In the near future, it’s likely that the U.S. Supreme Court will overturn the Professional and Amateur Sports Protection Act (PASPA). States will then have the right to legalize sports betting within their borders. In fact, several states have already begun drafting proposals in advance of the Supreme Court’s decision. However, the NBA’s proposed “Integrity Fee” will probably be the main obstacle towards progress with legalization and regulation. Indiana was the first state to draft a bill that would give 1% of every bet in their state to each respective sports league. This idea came from the NBA and MLB with the argument that an expanded legal sports gambling market will increase their costs associated with monitoring that activity.  In fairness, the sports leagues will need to spend more money on gambling-related staffing if more states legalize sports betting. However, those costs will be minimal in comparison to the profits generated from increased interest as result of legalized gambling. After all, Adam Silver has openly acknowledged that legalization will definitely benefit his industry. Simply put, the NBA’s lobbying demands are outrageous. The sports leagues don’t charge licensing fees for accepting wagers on their games. Therefore, there’s no reason to believe that the sports leagues have any legal leverage to negotiate for an Integrity Fee. Also, a 1% fee may sound inconsequential because many people assume that it’s based on a sportsbook’s revenues or “hold.” Instead, the fee would be based on the total dollar amount of accepted wagers, i.e. a sportsbook’s “handle.” Sportsbooks have a statistical advantage over the bettors, but the house is not guaranteed a profit. Sports gambling is a low-profit industry. Over the last 23 years, Nevada casinos have earned a “hold” of 4.78%. That hold percentage seems to be declining as bettors are becoming more educated about the industry. Regardless, a 1% Integrity Fee would take roughly 21% of the casinos’ sports betting revenues.  Jay Kornegay, the Director of the Westgate Las Vegas SuperBook, points out that the Integrity Fee doesn’t include the federal excise tax of 0.25% on the handle or Nevada’s 6.75% tax on the hold. Kornegay also estimates that the sportsbook’s operating costs take away roughly 60% of the revenue. Furthermore, the gaming taxes in Nevada are much lower than several other states.      Needless to say, if states pass sport gambling bills that include this Integrity Fee, it will be highly counterproductive. To compensate for the cost, legal sportsbooks may need to charge a higher “vig” or commission than illegal bookmakers. Also, those costs will deter many reputable casino operators from offering sports wagering. Therefore, only a small percentage of the existing black market will shift into the legal/regulated market. Although the NBA and MLB are presenting this as a “fee,” this is essentially a tax that benefits private companies; it’s the perfect example of crony capitalism. Our country can learn lessons by reviewing its history with over-taxing the gambling industry. In 1951, Congress placed an excise tax of 10% on every sports wager. This was a recommendation from the Kefauver Committee that investigated organized crime. At that time, the most popular sport for gambling was horse racing, which has a higher profit margin for the sportsbook than most traditional sports. Nonetheless, the 10% excise tax killed the legal betting market.   However, the demand for sports betting remained undeterred. Nevada hosted several sports-betting-only-facilities that were not operated by casinos. These “turf clubs” were unregulated and notorious for tax dodging. The Vegas bookmaking veteran, Jimmy Vaccaro, explained the simplicity of the scam in Art Manteris’ book, “Super Bookie.” Bookmakers and bettors often had handshake agreements to write betting tickets for small fractions of the actual wager. Ultimately, this naïve recommendation from the Kefauver Committee resulted in a worst-case scenario. There was very little tax revenue for the government and far less transparency to root out corruption. (Decades later, Congress reduced the federal excise tax to the current 0.25% level, which is four times less than the proposed Integrity Fee from the sports leagues.) All in all, there are many disturbing aspects to the Integrity Fee. Worst of all, it subtly negates the direct role that sportsbooks play in upholding the integrity of the game. The sports gambling industry has already absorbed the operating costs for upholding integrity. After all, a bookmaker has a vested interest to not accept bets from someone who is fixing games. Sportsbooks are key allies to the sports leagues for detecting suspicious betting patterns. Case in point, the aforementioned Jimmy Vaccaro contacted the proper authorities in 1994 when he was the Director of the Mirage’s Sportsbook. He witnessed an unusual amount of money bet against Arizona State, among other red flags. In the end, Vaccaro’s information eventually led to criminal charges and discovery of a major point-shaving scandal. Wikimedia Commons That is only one of several examples in which bookmakers have acted as unofficial partners with the sports leagues. However, Nevada represents roughly 3% of the actual betting market in this country. In other words, there stands to be far more transparency for discovering more examples of point-shaving if PASPA is overturned, thus improving sports integrity.  The question of how to properly regulate, tax, and ensure game integrity in an expanded sports betting industry represents uncharted waters in the United States. Thankfully, the international community provides several examples with blueprints for the future. In fact, proper sports integrity regulation is conducted for only a small fraction of the price demanded by the NBA and that will be detailed fully in Part II.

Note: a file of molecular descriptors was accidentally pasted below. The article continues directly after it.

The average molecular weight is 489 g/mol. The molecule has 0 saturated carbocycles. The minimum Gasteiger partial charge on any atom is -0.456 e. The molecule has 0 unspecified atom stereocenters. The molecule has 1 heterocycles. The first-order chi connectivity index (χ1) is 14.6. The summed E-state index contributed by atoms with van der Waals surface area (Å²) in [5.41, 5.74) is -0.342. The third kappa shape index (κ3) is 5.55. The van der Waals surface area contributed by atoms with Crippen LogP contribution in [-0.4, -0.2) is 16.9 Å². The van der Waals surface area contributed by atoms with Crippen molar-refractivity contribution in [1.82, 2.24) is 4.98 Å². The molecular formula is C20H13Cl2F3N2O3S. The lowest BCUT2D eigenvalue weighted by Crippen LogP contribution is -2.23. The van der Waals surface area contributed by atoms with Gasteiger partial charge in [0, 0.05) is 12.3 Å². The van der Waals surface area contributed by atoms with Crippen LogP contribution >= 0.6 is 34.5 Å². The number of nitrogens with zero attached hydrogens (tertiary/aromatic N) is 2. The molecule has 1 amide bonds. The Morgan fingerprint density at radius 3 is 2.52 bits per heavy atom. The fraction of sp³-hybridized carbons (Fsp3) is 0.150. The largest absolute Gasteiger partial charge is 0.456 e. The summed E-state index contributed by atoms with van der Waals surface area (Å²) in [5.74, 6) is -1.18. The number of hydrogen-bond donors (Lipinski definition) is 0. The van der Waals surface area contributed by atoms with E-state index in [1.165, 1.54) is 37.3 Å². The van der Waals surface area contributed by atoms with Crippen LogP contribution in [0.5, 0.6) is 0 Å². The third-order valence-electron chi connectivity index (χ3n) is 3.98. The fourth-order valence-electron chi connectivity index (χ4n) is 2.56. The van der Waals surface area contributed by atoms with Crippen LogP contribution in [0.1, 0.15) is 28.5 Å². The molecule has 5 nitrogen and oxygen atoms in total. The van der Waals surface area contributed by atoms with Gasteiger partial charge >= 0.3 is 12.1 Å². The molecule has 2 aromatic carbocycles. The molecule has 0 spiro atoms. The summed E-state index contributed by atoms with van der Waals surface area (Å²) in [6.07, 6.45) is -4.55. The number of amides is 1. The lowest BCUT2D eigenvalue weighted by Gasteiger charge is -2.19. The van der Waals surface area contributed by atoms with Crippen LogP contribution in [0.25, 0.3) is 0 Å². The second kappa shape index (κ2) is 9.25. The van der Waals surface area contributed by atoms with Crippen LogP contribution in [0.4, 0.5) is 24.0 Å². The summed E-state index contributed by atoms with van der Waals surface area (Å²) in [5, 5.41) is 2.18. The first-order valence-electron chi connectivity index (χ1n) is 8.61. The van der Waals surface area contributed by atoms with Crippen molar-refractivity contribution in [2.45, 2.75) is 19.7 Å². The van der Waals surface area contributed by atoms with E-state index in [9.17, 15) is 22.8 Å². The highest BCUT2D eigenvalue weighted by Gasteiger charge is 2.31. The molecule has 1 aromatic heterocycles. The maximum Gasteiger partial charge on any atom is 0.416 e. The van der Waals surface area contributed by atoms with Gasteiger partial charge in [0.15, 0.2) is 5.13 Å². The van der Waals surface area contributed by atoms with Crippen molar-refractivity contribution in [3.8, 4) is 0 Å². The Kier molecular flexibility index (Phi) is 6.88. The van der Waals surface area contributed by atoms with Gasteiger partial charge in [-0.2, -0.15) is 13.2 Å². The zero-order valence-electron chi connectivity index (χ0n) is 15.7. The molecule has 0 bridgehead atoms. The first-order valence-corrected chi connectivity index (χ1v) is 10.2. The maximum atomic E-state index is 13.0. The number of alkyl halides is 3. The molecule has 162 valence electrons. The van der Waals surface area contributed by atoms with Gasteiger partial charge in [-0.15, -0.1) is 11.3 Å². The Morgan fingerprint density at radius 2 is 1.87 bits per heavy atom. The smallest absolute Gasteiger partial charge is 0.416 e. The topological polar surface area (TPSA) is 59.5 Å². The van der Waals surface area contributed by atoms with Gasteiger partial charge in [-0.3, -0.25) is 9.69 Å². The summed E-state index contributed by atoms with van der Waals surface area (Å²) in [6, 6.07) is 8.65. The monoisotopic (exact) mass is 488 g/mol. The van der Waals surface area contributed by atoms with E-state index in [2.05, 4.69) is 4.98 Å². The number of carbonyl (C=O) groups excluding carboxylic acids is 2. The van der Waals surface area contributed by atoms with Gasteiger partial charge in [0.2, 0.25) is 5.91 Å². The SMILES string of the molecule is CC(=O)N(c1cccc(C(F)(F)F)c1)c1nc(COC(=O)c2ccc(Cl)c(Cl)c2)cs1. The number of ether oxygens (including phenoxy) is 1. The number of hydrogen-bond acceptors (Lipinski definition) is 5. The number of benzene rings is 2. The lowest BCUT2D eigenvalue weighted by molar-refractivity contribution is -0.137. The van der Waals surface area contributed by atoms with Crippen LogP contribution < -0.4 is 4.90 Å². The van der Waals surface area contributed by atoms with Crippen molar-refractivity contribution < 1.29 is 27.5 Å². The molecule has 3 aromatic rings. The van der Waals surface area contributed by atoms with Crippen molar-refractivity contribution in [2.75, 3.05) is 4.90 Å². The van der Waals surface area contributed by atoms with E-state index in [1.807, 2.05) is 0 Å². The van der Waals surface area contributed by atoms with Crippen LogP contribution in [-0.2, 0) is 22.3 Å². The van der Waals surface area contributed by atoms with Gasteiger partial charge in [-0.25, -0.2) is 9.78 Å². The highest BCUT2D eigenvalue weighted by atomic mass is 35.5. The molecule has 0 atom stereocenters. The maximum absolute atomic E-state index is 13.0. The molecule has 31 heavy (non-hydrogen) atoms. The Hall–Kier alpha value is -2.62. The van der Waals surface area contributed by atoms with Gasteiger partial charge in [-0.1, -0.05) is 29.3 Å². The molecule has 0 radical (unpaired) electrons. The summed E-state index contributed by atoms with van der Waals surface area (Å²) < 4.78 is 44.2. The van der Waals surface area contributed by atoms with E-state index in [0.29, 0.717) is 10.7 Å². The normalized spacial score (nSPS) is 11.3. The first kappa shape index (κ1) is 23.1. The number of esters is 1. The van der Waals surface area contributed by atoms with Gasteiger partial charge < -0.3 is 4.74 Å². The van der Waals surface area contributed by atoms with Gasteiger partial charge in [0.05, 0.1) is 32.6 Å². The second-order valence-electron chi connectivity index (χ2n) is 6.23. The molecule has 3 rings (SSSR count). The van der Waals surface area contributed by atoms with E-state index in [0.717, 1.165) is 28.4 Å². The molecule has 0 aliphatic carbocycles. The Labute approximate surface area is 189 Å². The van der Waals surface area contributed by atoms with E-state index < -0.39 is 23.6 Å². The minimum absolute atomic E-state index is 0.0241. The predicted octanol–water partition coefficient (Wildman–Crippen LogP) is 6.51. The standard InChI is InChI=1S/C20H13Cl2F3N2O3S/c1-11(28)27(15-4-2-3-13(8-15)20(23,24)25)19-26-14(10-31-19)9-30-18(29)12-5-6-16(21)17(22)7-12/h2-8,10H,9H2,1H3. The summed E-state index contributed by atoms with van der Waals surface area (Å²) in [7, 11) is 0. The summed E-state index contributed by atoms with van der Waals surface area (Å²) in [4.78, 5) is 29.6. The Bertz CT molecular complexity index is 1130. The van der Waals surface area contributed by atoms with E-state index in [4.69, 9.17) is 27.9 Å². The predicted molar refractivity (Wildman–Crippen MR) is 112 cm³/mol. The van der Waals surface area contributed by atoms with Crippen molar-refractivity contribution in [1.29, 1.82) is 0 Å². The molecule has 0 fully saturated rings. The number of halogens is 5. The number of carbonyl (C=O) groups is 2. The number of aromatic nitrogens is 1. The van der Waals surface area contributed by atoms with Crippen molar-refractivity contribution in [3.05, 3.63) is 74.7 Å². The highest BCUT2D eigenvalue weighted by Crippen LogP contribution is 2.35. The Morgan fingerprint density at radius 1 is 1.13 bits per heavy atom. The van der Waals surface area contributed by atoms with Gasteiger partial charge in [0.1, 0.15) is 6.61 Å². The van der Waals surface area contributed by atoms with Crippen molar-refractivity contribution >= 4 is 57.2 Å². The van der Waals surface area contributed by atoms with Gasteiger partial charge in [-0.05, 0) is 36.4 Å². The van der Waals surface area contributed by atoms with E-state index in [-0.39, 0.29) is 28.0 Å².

Protests erupted throughout Nicaragua last week in response to plans to reduce social security benefits. Nicaraguan President Daniel Ortega later reversed this decision after as many as 63 protestors have been killed by government forces. The Latin-America-focused news organization, Fusion, sent its editor, Tim Rogers, to report on the story. However, he left on Friday due to threats from pro-Sandinista groups labeling him as a CIA agent, per Nicaragua-based La Prensa. Tim Rogers - Twitter Anyone familiar with the work of Fusion would never confuse it with a CIA front. (A correspondent from…say…The Washington Post, on the other hand, could deservedly receive such speculation.) Rogers (who had been fairly supportive of Ortega's cause) had lived and worked as a journalist in Nicaragua for many years. However, his critical anti-corruption reporting resulted in these kinds of smears in the past. With that said, being labeled as a CIA agent can be viewed as a death threat in Nicaragua in its current tumultuous state. If you're not familiar with Nicaragua's current politics, Daniel Ortega is repeating the legacy of the Somoza dictatorship; albeit, as a corrupt left-wing tyrant. He’s been in power for decades and his real-life House of Cards saga was cemented by choosing his wife as his Vice President.   Daniel Ortega was legitimately elected president in 2007. However, he was reelected to a third consecutive term in 2016, which had been unconstitutional until the majority-party-dominated National Assembly voted to remove term limits.   Such egregious power grabs and more, however, haven’t been widely opposed. The Nicaragua economy has steadily improved during his time in office and crime has remained one of the lowest in a region plagued by violence. That has helped to placate opposition uprising.  Despite rampant corruption, Ortega has leveraged his geopolitical relationships. His vehement anti-American rhetoric has helped maintain strong ties with Venezuela, which has supplied Nicaragua with generous subsidies that have helped fund the country’s social programs.  To the contrary, Ortega has also been able to avoid much pressure from the U.S., in part, because he has been friendly to multi-national corporations. Although he professes to be a socialist, Ortega has given many cushy tax incentives for foreign investment.  All in all, there hasn’t been much public unrest as Ortega has consolidated political power. However, this recent protest may be a sign of changes to come.